Artist R. Luke DuBois explains the vision behind his presidential project — and then lets you test your Oval Office know-how.
Although he only delivered three of them, President John F. Kennedy’s annual State of the Union addresses contained more than their share of stirring lines, like: “We shall be judged more by what we do at home than by what we preach abroad” and “Our nation is commissioned by history to be either an observer of freedom’s failure or the cause of its success.” But if you look at the three words that he used more than any other president in his SOTUs, they’re surprisingly humdrum: “alliance”; “recession”; “cold.” Meanwhile, the top three words from the SOTUs of George H.W. Bush, who was not known for his rousing oratory, are warmer and more inspiring: “idea”; “kids”; “deserve.”
Right now, at the Smithsonian National Portrait Gallery in Washington, DC, you can see 41 charts — modeled on eye charts that test vision — detailing the 66 words that each president used more often than any of their peers in their SOTUs. (Why only 41? Presidents William Henry Harrison and James Garfield passed away before delivering a SOTU, and the series was completed before Barack Obama and Donald Trump were elected.)
Artist R. Luke DuBois (TED Talk: Insightful human portraits made from data) was commissioned to create an art project for the 2008 Democratic National Convention. He knew he wanted to depict the words frequently said by each commander-in-chief, but that was it. His aha moment came while he was watching TV commentary on the SOTU just delivered by president George W. Bush. “James Carville was on CNN, and he kept using the word ‘vision’ about Bush and how he didn’t have any vision,” DuBois says. “I remember thinking, hmmm … the way you test someone’s vision is an eye chart.” Thus was born the project, titled “Hindsight Is Always 20/20.”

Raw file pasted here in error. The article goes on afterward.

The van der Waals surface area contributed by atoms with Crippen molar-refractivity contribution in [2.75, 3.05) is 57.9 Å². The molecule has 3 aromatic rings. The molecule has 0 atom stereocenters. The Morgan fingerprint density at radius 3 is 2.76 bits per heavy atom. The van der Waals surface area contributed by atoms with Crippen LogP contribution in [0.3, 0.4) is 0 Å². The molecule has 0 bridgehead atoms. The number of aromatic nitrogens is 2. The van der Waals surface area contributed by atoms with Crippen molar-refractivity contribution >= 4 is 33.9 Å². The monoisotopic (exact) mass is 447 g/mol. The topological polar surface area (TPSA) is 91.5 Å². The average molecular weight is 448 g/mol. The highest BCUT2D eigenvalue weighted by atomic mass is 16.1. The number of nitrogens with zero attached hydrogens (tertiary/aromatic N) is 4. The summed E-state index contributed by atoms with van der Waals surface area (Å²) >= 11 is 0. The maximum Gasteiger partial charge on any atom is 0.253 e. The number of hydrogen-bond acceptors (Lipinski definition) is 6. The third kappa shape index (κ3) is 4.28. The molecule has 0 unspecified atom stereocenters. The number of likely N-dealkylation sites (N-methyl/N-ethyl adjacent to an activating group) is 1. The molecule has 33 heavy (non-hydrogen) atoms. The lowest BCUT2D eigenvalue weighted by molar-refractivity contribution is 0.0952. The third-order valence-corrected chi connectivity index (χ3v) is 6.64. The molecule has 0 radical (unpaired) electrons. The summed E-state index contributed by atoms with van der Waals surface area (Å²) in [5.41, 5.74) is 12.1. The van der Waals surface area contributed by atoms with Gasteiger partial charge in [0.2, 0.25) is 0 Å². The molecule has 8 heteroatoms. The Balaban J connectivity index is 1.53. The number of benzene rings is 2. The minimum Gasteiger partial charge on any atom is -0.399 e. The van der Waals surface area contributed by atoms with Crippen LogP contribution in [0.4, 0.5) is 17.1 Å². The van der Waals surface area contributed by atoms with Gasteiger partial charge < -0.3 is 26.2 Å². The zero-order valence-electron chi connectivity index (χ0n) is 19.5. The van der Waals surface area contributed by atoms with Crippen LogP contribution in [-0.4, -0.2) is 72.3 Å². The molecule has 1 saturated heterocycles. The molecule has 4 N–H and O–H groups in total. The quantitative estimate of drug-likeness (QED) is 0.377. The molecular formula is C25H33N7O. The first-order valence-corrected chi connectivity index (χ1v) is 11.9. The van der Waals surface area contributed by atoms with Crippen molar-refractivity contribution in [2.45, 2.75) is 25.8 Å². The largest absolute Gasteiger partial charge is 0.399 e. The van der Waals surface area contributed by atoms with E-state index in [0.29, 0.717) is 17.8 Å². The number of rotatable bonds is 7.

Researchers at the American Presidency Project ran a text-analysis algorithm on every president’s SOTUs to generate each president’s most frequently used words — the words he used more than any other commander-in-chief. As an example, DuBois explains, “Jimmy Carter used ‘US’ more than the rest, so it’s only on his chart even though other presidents said it many times too.” DuBois, who is also a composer and digital-media professor at NYU, is working on a word-related project about Obama; it encompasses all of his speeches but “has a different vibe to it.”
“Hindsight Is Always 20/20” will be on display through September 4. DuBois is pleased to have his charts displayed alongside the traditional oil paintings of US leaders; to him, they’re just another form of portraiture. “They bring you back to thinking about how much words matter,” he says. “It doesn’t really matter what a president looks like; it’s how they talk that counts.”
Quiz: Can you guess the president associated with each of these charts?
1. Which president used these words the most in his addresses?
a. James Buchanan
b. Ulysses S. Grant
c. Abraham Lincoln
d. Andrew Johnson
2. Which president used these words the most in his addresses?
a. Ronald Reagan
b. Bill Clinton
c. George H.W. Bush
d. George W. Bush
3. Which president used these words the most in his addresses?
a. George H.W. Bush
b. George W. Bush
c. Ronald Reagan
d. Bill Clinton
4. Which president used these words the most in his addresses?
a. George Washington
b. John Adams
c. Andrew Jackson
d. Thomas Jefferson
5. Which president used these words the most in his addresses?
a. Herbert Hoover
b. Franklin D. Roosevelt
c. Harry S. Truman
d. Theodore Roosevelt
6. Which president used these words the most in his addresses?
a. Ronald Reagan
b. Dwight D. Eisenhower
c. Harry S. Truman
d. Jimmy Carter
7. Which president used these words the most in his addresses?
a. Jimmy Carter
b. Richard Nixon
c. Bill Clinton
d. Lyndon B. Johnson
To see the answers, please scroll down.
All rights reserved © 2008 R. Luke DuBois.
Images courtesy of bitforms gallery, NYC.
Answers: 1. c; 2. d; 3. c; 4. a; 5. d; 6. b; 7. b
The article “Quiz: Can you match the president to the word chart?” appeared first on Ted Art.